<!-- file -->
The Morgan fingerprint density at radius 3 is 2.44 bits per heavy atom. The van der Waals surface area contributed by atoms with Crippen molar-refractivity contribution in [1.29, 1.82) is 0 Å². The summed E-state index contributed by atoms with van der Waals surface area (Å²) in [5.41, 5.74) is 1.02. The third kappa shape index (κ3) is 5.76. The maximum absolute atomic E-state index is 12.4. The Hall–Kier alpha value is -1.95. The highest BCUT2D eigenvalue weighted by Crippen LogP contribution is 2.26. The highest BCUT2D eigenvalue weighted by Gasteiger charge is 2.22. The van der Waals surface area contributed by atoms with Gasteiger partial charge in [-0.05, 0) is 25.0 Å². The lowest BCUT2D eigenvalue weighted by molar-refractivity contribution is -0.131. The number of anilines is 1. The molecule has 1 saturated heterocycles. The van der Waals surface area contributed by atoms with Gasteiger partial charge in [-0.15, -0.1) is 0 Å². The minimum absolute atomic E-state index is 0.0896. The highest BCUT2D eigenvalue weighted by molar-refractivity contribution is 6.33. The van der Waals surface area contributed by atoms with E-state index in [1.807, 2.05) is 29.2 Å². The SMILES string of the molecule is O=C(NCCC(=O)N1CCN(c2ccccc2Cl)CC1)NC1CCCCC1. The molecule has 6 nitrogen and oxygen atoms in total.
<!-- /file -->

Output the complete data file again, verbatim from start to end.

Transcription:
The Morgan fingerprint density at radius 3 is 2.44 bits per heavy atom. The van der Waals surface area contributed by atoms with Crippen molar-refractivity contribution in [1.29, 1.82) is 0 Å². The summed E-state index contributed by atoms with van der Waals surface area (Å²) in [5.41, 5.74) is 1.02. The third kappa shape index (κ3) is 5.76. The maximum absolute atomic E-state index is 12.4. The Hall–Kier alpha value is -1.95. The highest BCUT2D eigenvalue weighted by Crippen LogP contribution is 2.26. The highest BCUT2D eigenvalue weighted by Gasteiger charge is 2.22. The van der Waals surface area contributed by atoms with Gasteiger partial charge in [-0.05, 0) is 25.0 Å². The lowest BCUT2D eigenvalue weighted by molar-refractivity contribution is -0.131. The number of anilines is 1. The molecule has 1 saturated heterocycles. The van der Waals surface area contributed by atoms with Gasteiger partial charge in [-0.15, -0.1) is 0 Å². The minimum absolute atomic E-state index is 0.0896. The highest BCUT2D eigenvalue weighted by molar-refractivity contribution is 6.33. The van der Waals surface area contributed by atoms with E-state index in [1.807, 2.05) is 29.2 Å². The SMILES string of the molecule is O=C(NCCC(=O)N1CCN(c2ccccc2Cl)CC1)NC1CCCCC1. The molecule has 6 nitrogen and oxygen atoms in total.